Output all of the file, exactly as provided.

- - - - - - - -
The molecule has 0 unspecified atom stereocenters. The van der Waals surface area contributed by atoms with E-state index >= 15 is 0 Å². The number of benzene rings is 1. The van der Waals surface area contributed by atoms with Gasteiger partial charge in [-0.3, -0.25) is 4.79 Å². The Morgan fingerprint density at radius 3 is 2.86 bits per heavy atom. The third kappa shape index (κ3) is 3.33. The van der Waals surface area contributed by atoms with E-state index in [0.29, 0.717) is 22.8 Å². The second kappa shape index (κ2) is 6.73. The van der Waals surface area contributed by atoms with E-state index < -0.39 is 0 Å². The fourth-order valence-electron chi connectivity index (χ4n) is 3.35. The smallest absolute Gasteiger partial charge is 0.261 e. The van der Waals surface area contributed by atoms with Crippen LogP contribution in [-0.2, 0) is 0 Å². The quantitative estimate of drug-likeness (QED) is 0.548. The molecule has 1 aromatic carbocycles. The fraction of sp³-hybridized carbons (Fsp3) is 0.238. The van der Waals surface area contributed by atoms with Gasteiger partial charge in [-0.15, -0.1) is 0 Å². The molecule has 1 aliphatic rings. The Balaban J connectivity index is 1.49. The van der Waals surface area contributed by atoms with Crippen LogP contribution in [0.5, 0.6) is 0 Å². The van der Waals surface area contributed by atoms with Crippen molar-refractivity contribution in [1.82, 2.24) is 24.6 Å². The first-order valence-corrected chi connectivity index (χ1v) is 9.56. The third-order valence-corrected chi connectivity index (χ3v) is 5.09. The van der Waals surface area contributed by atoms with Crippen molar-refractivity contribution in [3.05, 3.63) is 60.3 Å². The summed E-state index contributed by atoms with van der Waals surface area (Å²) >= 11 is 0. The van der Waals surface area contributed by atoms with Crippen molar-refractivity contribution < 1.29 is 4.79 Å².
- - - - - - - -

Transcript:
The molecule has 0 unspecified atom stereocenters. The van der Waals surface area contributed by atoms with E-state index >= 15 is 0 Å². The number of benzene rings is 1. The van der Waals surface area contributed by atoms with Gasteiger partial charge in [-0.3, -0.25) is 4.79 Å². The Morgan fingerprint density at radius 3 is 2.86 bits per heavy atom. The third kappa shape index (κ3) is 3.33. The van der Waals surface area contributed by atoms with E-state index in [0.29, 0.717) is 22.8 Å². The second kappa shape index (κ2) is 6.73. The van der Waals surface area contributed by atoms with E-state index < -0.39 is 0 Å². The fourth-order valence-electron chi connectivity index (χ4n) is 3.35. The smallest absolute Gasteiger partial charge is 0.261 e. The van der Waals surface area contributed by atoms with Crippen LogP contribution in [-0.2, 0) is 0 Å². The quantitative estimate of drug-likeness (QED) is 0.548. The molecule has 1 aromatic carbocycles. The fraction of sp³-hybridized carbons (Fsp3) is 0.238. The van der Waals surface area contributed by atoms with Gasteiger partial charge in [-0.15, -0.1) is 0 Å². The molecule has 1 aliphatic rings. The Balaban J connectivity index is 1.49. The van der Waals surface area contributed by atoms with Crippen LogP contribution in [0.5, 0.6) is 0 Å². The van der Waals surface area contributed by atoms with Crippen molar-refractivity contribution in [1.82, 2.24) is 24.6 Å². The first-order valence-corrected chi connectivity index (χ1v) is 9.56. The third-order valence-corrected chi connectivity index (χ3v) is 5.09. The van der Waals surface area contributed by atoms with Crippen molar-refractivity contribution in [3.05, 3.63) is 60.3 Å². The summed E-state index contributed by atoms with van der Waals surface area (Å²) >= 11 is 0. The van der Waals surface area contributed by atoms with Crippen molar-refractivity contribution < 1.29 is 4.79 Å².